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The AAPG/Datapages Combined Publications Database

AAPG Bulletin


Volume: 68 (1984)

Issue: 12. (December)

First Page: 1925

Last Page: 1925

Title: Upper Devonian First Bradford Formation of Southwestern Pennsylvania: Environment of Deposition and Factors Affecting Gas Production: ABSTRACT

Author(s): Timothy M. Murin, Jack Donahue


Core descriptions and thin-section analyses from five wells in southwestern Pennsylvania, in addition to regional cross sections and subsurface maps, provide the basis for subdividing the Upper Devonian First Bradford formation into three distinct members. These include upper, middle, and lower sandstones. Although individual members vary in geometry and areal distribution, similar characteristics in sedimentation persisted over a distance of 125 km (78 mi) along strike and 25 km (16 mi) along dip. The sandstones are generally very fine to fine grained, exhibit upward coarsening, and are calcite cemented. Depositional structures range from planar bedding to cross-laminations, which include flaser, wavy, and lenticular stratification. Bioturbation and disseminated organic ebris are common.

Isopach maps show the sandstones to be strike-oriented linear ridges and/or pods 1-3 km (0.6-1.9 mi) wide and 3-20 km (1.9-12.4 mi) long. Thicknesses rarely exceed 10 m (33 ft). Regionally, sand percentage for the overall interval (approximately 46 m or 151 ft) decreases west and southwest of Clearfield County where only the lower sandstone is preserved in parts of Armstrong and Westmoreland Counties. The postulated depositional environment is a shallow marine, inner to mid-shelf bar facies. The sediments accumulated as a result of current reworking; in places, deposition was controlled by shelf topography. Sediments were probably derived from a deltaic complex in the vicinity of Clearfield County.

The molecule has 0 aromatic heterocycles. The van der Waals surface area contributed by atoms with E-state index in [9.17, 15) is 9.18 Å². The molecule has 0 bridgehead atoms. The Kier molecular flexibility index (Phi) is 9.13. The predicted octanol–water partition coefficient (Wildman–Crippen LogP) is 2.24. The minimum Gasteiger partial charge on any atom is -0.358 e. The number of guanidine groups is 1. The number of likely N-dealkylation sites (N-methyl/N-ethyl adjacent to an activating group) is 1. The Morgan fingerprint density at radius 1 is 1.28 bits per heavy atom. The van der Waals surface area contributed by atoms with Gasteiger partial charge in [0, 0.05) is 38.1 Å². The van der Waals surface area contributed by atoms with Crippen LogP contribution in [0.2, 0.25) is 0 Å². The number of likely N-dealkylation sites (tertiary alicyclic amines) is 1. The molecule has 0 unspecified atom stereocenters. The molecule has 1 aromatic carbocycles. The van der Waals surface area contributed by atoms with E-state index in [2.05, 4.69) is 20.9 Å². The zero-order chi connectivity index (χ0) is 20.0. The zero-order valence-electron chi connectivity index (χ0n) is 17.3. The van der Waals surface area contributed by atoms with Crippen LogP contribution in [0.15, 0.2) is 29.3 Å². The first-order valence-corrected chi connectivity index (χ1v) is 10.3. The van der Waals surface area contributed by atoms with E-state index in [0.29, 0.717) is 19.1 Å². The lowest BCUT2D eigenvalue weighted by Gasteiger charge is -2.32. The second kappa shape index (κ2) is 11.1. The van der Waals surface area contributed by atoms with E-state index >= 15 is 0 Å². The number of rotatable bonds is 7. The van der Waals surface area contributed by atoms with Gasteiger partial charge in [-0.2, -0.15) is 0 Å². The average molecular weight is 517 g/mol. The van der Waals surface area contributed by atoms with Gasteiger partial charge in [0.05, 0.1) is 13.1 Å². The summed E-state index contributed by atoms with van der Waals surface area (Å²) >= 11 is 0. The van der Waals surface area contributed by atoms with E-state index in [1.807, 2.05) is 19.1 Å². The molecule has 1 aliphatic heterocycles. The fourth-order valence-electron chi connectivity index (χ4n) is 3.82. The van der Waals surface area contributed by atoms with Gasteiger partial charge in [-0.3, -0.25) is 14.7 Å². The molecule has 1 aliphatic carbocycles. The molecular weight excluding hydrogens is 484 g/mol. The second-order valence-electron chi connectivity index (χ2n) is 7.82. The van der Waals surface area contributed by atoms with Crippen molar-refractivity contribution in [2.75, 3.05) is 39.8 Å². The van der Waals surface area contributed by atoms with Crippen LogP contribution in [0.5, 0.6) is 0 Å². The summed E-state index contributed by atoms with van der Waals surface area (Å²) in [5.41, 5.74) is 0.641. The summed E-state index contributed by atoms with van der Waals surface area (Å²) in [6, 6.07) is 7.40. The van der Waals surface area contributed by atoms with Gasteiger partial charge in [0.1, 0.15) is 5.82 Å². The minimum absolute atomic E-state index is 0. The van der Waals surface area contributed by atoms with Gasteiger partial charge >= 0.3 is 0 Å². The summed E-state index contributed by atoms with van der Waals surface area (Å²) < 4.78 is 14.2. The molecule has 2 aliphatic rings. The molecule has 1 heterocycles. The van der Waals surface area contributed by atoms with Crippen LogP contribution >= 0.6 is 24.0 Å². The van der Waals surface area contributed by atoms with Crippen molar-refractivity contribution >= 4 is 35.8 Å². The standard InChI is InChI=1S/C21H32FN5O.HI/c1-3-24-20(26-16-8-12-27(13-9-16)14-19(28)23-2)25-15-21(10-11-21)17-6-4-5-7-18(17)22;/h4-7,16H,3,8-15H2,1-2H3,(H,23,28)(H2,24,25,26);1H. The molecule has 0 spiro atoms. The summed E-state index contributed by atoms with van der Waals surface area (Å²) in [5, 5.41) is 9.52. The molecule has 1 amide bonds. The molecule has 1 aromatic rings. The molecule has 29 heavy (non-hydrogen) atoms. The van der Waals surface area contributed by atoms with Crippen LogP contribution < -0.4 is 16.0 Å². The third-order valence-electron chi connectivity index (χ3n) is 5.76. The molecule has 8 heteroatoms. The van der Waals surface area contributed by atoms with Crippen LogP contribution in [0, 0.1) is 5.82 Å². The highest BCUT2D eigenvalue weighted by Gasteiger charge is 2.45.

Gas production is confined to the stratigraphic limits of the clean sandstones and is locally enhanced by a high structural position. This "combination trapping" permits the segregation of gas and water and is evidenced by production in Westmoreland and Fayette Counties. Core porosities average 6.7%; permeabilities, with an effective overburden pressure of 1,000 psi (6,895 kPa), average 0.04 md. Production capabilities are ultimately affected by various diagenetic influences, which include compaction, cementation, authigenesis, replacement, and leaching.

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